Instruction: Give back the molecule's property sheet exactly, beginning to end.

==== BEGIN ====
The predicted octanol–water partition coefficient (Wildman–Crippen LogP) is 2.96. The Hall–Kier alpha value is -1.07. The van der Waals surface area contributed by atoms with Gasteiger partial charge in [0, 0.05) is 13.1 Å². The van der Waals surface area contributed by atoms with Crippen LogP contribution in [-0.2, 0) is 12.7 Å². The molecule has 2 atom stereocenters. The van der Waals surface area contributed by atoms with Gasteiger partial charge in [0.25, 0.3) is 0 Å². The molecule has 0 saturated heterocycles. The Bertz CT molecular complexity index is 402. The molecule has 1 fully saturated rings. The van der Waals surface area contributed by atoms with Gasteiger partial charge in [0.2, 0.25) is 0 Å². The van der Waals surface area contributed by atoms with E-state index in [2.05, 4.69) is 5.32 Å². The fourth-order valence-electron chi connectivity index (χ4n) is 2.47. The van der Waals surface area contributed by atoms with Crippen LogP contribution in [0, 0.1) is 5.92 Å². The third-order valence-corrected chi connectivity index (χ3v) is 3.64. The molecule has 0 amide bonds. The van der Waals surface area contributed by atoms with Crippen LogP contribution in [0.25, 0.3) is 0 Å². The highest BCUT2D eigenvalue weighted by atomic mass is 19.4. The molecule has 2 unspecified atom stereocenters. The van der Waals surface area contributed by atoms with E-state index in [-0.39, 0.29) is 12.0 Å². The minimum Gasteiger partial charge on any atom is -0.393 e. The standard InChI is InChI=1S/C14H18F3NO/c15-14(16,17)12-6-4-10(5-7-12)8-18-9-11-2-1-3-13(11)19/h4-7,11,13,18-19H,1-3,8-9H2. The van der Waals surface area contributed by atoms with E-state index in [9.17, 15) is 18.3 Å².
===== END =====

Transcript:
The predicted octanol–water partition coefficient (Wildman–Crippen LogP) is 2.96. The Hall–Kier alpha value is -1.07. The van der Waals surface area contributed by atoms with Gasteiger partial charge in [0, 0.05) is 13.1 Å². The van der Waals surface area contributed by atoms with Crippen LogP contribution in [-0.2, 0) is 12.7 Å². The molecule has 2 atom stereocenters. The van der Waals surface area contributed by atoms with Gasteiger partial charge in [0.25, 0.3) is 0 Å². The molecule has 0 saturated heterocycles. The Bertz CT molecular complexity index is 402. The molecule has 1 fully saturated rings. The van der Waals surface area contributed by atoms with Gasteiger partial charge in [0.2, 0.25) is 0 Å². The van der Waals surface area contributed by atoms with E-state index in [2.05, 4.69) is 5.32 Å². The fourth-order valence-electron chi connectivity index (χ4n) is 2.47. The van der Waals surface area contributed by atoms with Crippen LogP contribution in [0, 0.1) is 5.92 Å². The third-order valence-corrected chi connectivity index (χ3v) is 3.64. The molecule has 0 amide bonds. The van der Waals surface area contributed by atoms with Crippen LogP contribution in [0.25, 0.3) is 0 Å². The highest BCUT2D eigenvalue weighted by atomic mass is 19.4. The molecule has 2 unspecified atom stereocenters. The van der Waals surface area contributed by atoms with E-state index in [-0.39, 0.29) is 12.0 Å². The minimum Gasteiger partial charge on any atom is -0.393 e. The standard InChI is InChI=1S/C14H18F3NO/c15-14(16,17)12-6-4-10(5-7-12)8-18-9-11-2-1-3-13(11)19/h4-7,11,13,18-19H,1-3,8-9H2. The van der Waals surface area contributed by atoms with E-state index in [9.17, 15) is 18.3 Å².